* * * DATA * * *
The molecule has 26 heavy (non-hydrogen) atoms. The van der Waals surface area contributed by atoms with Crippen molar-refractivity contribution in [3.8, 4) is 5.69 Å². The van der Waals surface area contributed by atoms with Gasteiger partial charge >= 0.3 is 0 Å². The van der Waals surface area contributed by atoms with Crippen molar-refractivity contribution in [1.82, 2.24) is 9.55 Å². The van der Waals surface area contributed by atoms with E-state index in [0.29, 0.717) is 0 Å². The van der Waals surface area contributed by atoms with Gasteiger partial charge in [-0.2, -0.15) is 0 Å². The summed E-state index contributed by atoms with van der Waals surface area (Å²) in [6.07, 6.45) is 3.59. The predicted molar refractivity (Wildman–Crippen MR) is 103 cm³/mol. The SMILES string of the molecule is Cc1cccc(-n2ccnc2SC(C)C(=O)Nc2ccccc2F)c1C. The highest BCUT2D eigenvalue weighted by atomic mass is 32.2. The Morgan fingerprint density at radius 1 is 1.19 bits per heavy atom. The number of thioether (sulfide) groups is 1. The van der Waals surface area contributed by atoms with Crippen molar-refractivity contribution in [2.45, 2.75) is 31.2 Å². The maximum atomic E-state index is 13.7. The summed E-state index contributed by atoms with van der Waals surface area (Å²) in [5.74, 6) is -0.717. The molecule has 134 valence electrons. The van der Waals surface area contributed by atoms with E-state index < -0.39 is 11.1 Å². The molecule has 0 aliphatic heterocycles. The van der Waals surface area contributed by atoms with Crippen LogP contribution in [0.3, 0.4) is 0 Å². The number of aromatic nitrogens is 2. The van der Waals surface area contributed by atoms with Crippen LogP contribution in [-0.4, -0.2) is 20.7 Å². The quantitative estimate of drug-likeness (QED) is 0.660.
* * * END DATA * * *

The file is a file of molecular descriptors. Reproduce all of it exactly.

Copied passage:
The molecule has 26 heavy (non-hydrogen) atoms. The van der Waals surface area contributed by atoms with Crippen molar-refractivity contribution in [3.8, 4) is 5.69 Å². The van der Waals surface area contributed by atoms with Gasteiger partial charge >= 0.3 is 0 Å². The van der Waals surface area contributed by atoms with Crippen molar-refractivity contribution in [1.82, 2.24) is 9.55 Å². The van der Waals surface area contributed by atoms with E-state index in [0.29, 0.717) is 0 Å². The van der Waals surface area contributed by atoms with Gasteiger partial charge in [-0.2, -0.15) is 0 Å². The summed E-state index contributed by atoms with van der Waals surface area (Å²) in [6.07, 6.45) is 3.59. The predicted molar refractivity (Wildman–Crippen MR) is 103 cm³/mol. The SMILES string of the molecule is Cc1cccc(-n2ccnc2SC(C)C(=O)Nc2ccccc2F)c1C. The highest BCUT2D eigenvalue weighted by atomic mass is 32.2. The Morgan fingerprint density at radius 1 is 1.19 bits per heavy atom. The number of thioether (sulfide) groups is 1. The van der Waals surface area contributed by atoms with Crippen molar-refractivity contribution in [2.45, 2.75) is 31.2 Å². The maximum atomic E-state index is 13.7. The summed E-state index contributed by atoms with van der Waals surface area (Å²) in [5.74, 6) is -0.717. The molecule has 134 valence electrons. The van der Waals surface area contributed by atoms with E-state index < -0.39 is 11.1 Å². The molecule has 0 aliphatic heterocycles. The van der Waals surface area contributed by atoms with Crippen LogP contribution in [0.3, 0.4) is 0 Å². The number of aromatic nitrogens is 2. The van der Waals surface area contributed by atoms with Crippen LogP contribution in [-0.4, -0.2) is 20.7 Å². The quantitative estimate of drug-likeness (QED) is 0.660.